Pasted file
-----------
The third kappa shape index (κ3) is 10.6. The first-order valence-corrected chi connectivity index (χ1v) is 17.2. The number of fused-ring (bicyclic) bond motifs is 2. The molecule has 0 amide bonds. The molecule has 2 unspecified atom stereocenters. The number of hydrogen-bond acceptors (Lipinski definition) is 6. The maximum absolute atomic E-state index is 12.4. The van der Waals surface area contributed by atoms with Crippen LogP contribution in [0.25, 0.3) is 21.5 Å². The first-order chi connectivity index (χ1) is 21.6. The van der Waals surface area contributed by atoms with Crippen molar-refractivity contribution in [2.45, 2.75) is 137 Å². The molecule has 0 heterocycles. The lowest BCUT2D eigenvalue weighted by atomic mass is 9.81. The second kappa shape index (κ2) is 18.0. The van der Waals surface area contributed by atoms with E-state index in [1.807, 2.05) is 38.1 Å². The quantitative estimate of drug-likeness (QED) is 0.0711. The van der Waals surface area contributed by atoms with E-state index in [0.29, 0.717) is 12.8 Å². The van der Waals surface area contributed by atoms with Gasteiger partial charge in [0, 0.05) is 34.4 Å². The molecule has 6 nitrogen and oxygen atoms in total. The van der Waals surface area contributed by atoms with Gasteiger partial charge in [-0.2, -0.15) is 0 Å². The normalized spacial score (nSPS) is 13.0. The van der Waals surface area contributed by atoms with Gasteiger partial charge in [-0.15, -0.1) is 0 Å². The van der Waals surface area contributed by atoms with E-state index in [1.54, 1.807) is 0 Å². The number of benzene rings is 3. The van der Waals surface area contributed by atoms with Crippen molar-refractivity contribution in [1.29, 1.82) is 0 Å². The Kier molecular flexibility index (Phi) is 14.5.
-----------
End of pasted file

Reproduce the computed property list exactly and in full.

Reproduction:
The third kappa shape index (κ3) is 10.6. The first-order valence-corrected chi connectivity index (χ1v) is 17.2. The number of fused-ring (bicyclic) bond motifs is 2. The molecule has 0 amide bonds. The molecule has 2 unspecified atom stereocenters. The number of hydrogen-bond acceptors (Lipinski definition) is 6. The maximum absolute atomic E-state index is 12.4. The van der Waals surface area contributed by atoms with Crippen LogP contribution in [0.25, 0.3) is 21.5 Å². The first-order chi connectivity index (χ1) is 21.6. The van der Waals surface area contributed by atoms with Crippen molar-refractivity contribution in [2.45, 2.75) is 137 Å². The molecule has 0 heterocycles. The lowest BCUT2D eigenvalue weighted by atomic mass is 9.81. The second kappa shape index (κ2) is 18.0. The van der Waals surface area contributed by atoms with E-state index in [1.807, 2.05) is 38.1 Å². The quantitative estimate of drug-likeness (QED) is 0.0711. The van der Waals surface area contributed by atoms with E-state index in [0.29, 0.717) is 12.8 Å². The van der Waals surface area contributed by atoms with Gasteiger partial charge in [0, 0.05) is 34.4 Å². The molecule has 6 nitrogen and oxygen atoms in total. The van der Waals surface area contributed by atoms with Gasteiger partial charge in [-0.2, -0.15) is 0 Å². The normalized spacial score (nSPS) is 13.0. The van der Waals surface area contributed by atoms with Gasteiger partial charge in [-0.15, -0.1) is 0 Å². The van der Waals surface area contributed by atoms with E-state index in [1.54, 1.807) is 0 Å². The number of benzene rings is 3. The van der Waals surface area contributed by atoms with Crippen molar-refractivity contribution in [1.29, 1.82) is 0 Å². The Kier molecular flexibility index (Phi) is 14.5.